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Total noob here, just loaded Ubuntu 12.04 for the first time yesterday. Loaded Cinnamon desktop also, to try out both it and Unity.

I downloaded an application SMathStudio.exe into my Home/Downloads folder, unzipped it, made it work on mono in Cinnamon by right-clicking. So far so good.

But where should I keep it, what's the Linux philosophy? I tried to drag and drop it into /usr/bin but couldn't, can't drag and drop without root privelege. It just fails, doesn't even ask for your password.

So opened a terminal and "sudo cp"-ed it into /usr/bin. Except now that it's there I can't run it, can't double click it, can't add a shortcut to the Cinnamon menu as "sudo mono SMathStudio.exe" fails, opens a terminal and gives heaps of error messages.

So what's the general principle of where applications should live, and how you should access them in Cinnamon?

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There's no hard and fast rule for this. Generally you can put things like that in ~/bin, add it to your path if you want it from the command-line, and add a .desktop file in /usr/share/applications if you want it in Unity.

At least for me:
If it's in /bin implies linux standard.
If it's in /usr/bin it implies distribution standard.
If it's in /usr/local/bin it implies a one-off of distribution standard or something you did yourself that you want accessible to all users.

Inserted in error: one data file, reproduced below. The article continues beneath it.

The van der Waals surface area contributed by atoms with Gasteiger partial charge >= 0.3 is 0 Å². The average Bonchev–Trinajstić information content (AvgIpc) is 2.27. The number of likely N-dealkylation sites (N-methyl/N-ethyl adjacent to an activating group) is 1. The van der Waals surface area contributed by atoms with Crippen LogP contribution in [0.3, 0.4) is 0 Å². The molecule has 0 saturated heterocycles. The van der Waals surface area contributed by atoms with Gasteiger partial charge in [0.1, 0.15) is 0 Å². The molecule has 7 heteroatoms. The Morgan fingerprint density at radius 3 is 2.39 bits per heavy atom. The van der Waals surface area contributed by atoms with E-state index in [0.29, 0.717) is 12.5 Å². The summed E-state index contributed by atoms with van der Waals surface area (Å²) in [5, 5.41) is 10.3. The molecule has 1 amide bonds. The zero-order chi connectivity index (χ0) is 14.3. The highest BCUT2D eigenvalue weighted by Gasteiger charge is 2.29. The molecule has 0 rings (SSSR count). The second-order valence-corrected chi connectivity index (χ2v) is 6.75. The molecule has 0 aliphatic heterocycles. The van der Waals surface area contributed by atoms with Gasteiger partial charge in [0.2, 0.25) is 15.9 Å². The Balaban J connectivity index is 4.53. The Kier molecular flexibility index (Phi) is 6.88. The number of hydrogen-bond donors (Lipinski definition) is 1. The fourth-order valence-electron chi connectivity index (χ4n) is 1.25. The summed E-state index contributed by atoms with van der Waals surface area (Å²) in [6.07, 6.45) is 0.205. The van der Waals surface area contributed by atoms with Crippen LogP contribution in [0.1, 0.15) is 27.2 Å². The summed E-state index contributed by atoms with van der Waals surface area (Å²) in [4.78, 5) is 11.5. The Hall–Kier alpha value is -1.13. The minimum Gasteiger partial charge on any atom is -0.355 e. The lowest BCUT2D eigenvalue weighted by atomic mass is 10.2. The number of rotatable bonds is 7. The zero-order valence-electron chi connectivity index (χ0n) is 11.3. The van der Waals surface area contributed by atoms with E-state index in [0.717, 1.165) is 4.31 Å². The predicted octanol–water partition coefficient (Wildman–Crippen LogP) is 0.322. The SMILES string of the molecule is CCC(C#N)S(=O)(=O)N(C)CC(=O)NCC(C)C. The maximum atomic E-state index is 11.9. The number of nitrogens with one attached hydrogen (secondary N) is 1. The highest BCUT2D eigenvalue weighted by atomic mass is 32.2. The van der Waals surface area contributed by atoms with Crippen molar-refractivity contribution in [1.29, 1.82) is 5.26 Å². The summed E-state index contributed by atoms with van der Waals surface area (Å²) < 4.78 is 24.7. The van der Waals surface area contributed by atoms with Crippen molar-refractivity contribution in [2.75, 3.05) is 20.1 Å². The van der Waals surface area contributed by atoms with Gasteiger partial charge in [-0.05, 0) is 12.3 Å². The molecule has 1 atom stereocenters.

That being said, if you want it run-able by all users you need to sudo chmod +x random.exe it.

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One major consideration that differentiates executables in /bin from those in /usr/bin is this: /usr must be able to be a separate partition, or even a network share (and the same /usr/bin could be shared between many workstations). Binaries that have to be available when just / is mounted, or available to access NFS in the first place, or must be accessible for single user mode to be usable, are located in /bin or /sbin and not in any subdirectory of /usr. It is in this sense that binaries in /bin and /sbin are "essential" in ways that others are not. –  Eliah Kagan Jul 22 '12 at 3:34
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